Northwestern University and Evanston's Only Daily News Source Since 1881

The Daily Northwestern

Northwestern University and Evanston's Only Daily News Source Since 1881

The Daily Northwestern

Northwestern University and Evanston's Only Daily News Source Since 1881

The Daily Northwestern

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Civil rights attorney Ben Crump talks past, future of legal activism at Black Pre-Law Association keynote

Taylor Hancock/The Daily Northwestern
Ben Crump shared insights over Zoom with the Black Pre-Law Association.

Northwestern’s Black Pre-Law Association kicked off its winter speaker series Thursday night at the Black House, inviting the Black community to hear from Civil Rights Attorney Ben Crump.

In his talk, Crump recognized Martin Luther King Jr.’s legal experience and explained how he has carried his guidance with him throughout his legal career. Crump said he views it as the responsibility of upcoming lawyers as remembering the difference between what is the law and what is right.

“(Dr.King) said no, if you’re gonna say you’re a good person, then you have to acknowledge that we have to challenge injustice,” Crump said. “We have to challenge corruption, we have to challenge evil or we can’t call ourselves good.”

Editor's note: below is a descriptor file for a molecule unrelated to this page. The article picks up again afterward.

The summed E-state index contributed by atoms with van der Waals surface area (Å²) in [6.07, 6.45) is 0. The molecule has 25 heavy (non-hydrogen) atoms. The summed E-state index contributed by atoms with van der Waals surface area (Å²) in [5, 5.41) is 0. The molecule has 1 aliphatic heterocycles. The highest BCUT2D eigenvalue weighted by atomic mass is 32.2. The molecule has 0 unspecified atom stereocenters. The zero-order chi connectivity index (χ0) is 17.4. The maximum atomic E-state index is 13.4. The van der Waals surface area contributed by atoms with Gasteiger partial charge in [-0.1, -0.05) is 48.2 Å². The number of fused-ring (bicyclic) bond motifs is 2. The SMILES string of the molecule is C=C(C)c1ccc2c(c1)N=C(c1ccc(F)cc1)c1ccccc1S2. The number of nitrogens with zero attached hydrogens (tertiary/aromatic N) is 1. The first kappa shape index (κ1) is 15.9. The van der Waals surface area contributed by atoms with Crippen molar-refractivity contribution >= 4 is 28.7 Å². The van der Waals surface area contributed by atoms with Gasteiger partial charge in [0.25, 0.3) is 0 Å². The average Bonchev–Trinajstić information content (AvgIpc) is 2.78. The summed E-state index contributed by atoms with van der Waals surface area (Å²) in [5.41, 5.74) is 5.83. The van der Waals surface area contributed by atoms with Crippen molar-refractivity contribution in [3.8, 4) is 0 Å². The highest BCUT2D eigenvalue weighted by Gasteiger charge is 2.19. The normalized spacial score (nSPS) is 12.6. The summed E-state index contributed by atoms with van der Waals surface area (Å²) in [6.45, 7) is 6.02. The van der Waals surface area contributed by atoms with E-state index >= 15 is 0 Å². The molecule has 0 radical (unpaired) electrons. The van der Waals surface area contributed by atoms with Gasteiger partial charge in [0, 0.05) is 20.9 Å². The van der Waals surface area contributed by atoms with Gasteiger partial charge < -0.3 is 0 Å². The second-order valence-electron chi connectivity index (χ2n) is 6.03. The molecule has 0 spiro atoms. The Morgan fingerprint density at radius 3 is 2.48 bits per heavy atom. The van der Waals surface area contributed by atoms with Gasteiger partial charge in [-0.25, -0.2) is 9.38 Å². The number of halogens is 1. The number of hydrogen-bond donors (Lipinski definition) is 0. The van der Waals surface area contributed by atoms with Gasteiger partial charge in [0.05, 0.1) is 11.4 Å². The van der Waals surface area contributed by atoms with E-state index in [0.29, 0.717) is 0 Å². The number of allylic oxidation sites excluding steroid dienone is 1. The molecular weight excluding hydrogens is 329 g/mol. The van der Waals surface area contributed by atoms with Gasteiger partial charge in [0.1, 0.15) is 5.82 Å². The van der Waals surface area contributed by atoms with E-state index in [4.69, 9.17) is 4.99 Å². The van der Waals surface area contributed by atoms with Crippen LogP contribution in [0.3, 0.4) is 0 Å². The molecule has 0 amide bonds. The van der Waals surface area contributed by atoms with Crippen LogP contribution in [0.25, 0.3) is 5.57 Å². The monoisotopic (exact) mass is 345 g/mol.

The civil rights advocate described his upbringing in a segregated town in North Carolina where he learned firsthand about the origins of racial discrimination. He said that from a young age he has been interested in the disparities between Black and white communities, and was particularly inspired by Thurgood Marshall to help fight for racial equality.

Throughout his career, Crump represented a number of families in high-profile cases, including those of Breonna Taylor, George Floyd, Trayvon Martin, Tyre Nichols, Ahmaud Arbery and many others. Crump described how he has handled such emotional cases and pushed forward.

“What helps me deal with the tragedy and the loss — and I get asked this question often — is the fact that I know that we’re going to win,” Crump said. “I know we’re going to win. I know the enemies of equality won’t win, based on precedent.”

Communication sophomore and BPLA president Hannah Callentine said she hopes the organization’s speaker series can help create community for Black students by hosting inspiring guests like Crump.

“(My mission was) not only to make it a supportable environment for Black students at Northwestern who wanted to go pre-law, but also to just be a loving, supportive community, a genuine safe space, where not only leadership but community members are all supporting you,” Callentine said. “Something that is supportive without being competitive, where you can just feel the culture being a positive community.”

Leaders of BPLA also shared new club developments, including a new sponsorship by the Princeton Review that will support three scholarships for selected BPLA members to help prepare for the LSATs. Leaders also spotlighted a new mentorship program pairing undergraduate students with Pritzker School of Law students.

The event was open to all students in the Black community. Medill junior Kaitlin Bender-Thomas said she anticipated the event for weeks ahead and was not disappointed. 

“I really loved it,” Bender-Thomas said. “He was such a powerful speaker, and so motivating. I had to wipe my eyes when he was talking because I really felt what he was saying about the role that we can have as Black lawyers and the impact we can make on the world meant a lot to me.”


Email: [email protected]

X: @taylorhancock23

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